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Small Angle X-ray Scattering (SAXS)

Small Angle X-ray Scattering (SAXS) is a powerful X-ray technique which allows the non-destructive investigation of nanoscale particle size, distribution and morphology. Typical applications include polymers (liquid dispersed, solid or powders), nanocomposites, magnetic nanoparticles, oils and coatings with nanocrystalline regions.

At Warwick, a 5m Xenocs Xeuss 2.0 SAXSLink opens in a new windowLink opens in a new window instrument is installed, equipped with dual microfocus (Cu/Mo) sources and a Pilatus 300K hybrid photon counting detector. The entire beam path can be evacuated, although the sample chamber can also be placed under air. A variety of samples stages are available for studying solids, powders, fibres, pastes, gels, liquid dispersed particles and thin-films or coatings (Grazing-Incidence SAXS). Other stages enable non-ambient experiments such as heating and cooling, as well as tensile strain measurements. Data collection times range from minutes to several hours depending on the type of sample and data required.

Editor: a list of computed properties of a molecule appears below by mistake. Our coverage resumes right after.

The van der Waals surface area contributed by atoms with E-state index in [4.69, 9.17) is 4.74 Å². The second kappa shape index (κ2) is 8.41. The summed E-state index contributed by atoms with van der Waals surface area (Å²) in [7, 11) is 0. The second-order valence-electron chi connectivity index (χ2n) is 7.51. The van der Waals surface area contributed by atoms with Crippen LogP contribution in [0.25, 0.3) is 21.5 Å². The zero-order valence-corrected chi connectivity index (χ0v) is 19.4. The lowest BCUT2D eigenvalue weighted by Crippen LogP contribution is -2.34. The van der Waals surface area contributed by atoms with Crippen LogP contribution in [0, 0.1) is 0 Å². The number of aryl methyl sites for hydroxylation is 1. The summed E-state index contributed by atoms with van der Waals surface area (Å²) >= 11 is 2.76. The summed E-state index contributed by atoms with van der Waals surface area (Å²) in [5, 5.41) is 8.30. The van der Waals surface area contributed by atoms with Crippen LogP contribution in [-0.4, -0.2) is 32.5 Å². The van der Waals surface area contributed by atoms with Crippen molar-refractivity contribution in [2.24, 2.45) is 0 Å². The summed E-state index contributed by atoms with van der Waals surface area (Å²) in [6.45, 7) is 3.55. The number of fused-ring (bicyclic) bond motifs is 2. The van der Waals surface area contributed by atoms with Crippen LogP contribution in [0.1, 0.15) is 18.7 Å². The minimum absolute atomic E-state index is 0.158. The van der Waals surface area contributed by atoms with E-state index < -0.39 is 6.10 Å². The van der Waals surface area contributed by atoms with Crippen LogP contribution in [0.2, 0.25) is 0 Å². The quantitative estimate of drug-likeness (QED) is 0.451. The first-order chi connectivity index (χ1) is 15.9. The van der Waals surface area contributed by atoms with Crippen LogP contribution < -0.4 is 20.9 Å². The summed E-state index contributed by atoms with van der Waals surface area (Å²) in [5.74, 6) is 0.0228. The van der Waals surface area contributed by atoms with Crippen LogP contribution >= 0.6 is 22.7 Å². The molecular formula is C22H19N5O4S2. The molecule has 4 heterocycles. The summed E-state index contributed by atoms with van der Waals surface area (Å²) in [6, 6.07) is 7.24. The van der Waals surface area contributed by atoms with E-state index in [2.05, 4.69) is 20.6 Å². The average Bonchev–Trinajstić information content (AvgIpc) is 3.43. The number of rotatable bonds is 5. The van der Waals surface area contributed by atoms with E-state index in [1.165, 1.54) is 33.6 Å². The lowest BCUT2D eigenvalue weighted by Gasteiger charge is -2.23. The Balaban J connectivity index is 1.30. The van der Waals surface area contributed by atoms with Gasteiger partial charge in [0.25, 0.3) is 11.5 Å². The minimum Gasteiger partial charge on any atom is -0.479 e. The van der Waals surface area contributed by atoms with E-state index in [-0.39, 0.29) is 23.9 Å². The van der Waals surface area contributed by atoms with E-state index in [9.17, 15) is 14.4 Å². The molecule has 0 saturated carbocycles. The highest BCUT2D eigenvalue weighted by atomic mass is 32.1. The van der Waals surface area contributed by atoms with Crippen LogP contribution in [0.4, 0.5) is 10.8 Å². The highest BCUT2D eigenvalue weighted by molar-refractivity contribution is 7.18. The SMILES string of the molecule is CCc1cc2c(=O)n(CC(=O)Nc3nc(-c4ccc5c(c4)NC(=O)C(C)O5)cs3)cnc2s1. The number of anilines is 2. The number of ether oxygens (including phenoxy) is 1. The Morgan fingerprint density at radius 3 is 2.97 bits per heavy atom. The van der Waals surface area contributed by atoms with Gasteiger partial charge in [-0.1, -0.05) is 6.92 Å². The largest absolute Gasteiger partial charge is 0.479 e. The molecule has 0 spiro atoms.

To book time on the instrument, please contact Steve Huband, who will be able to assist you in undertaking the measurements and analysing the collected data.






Thin films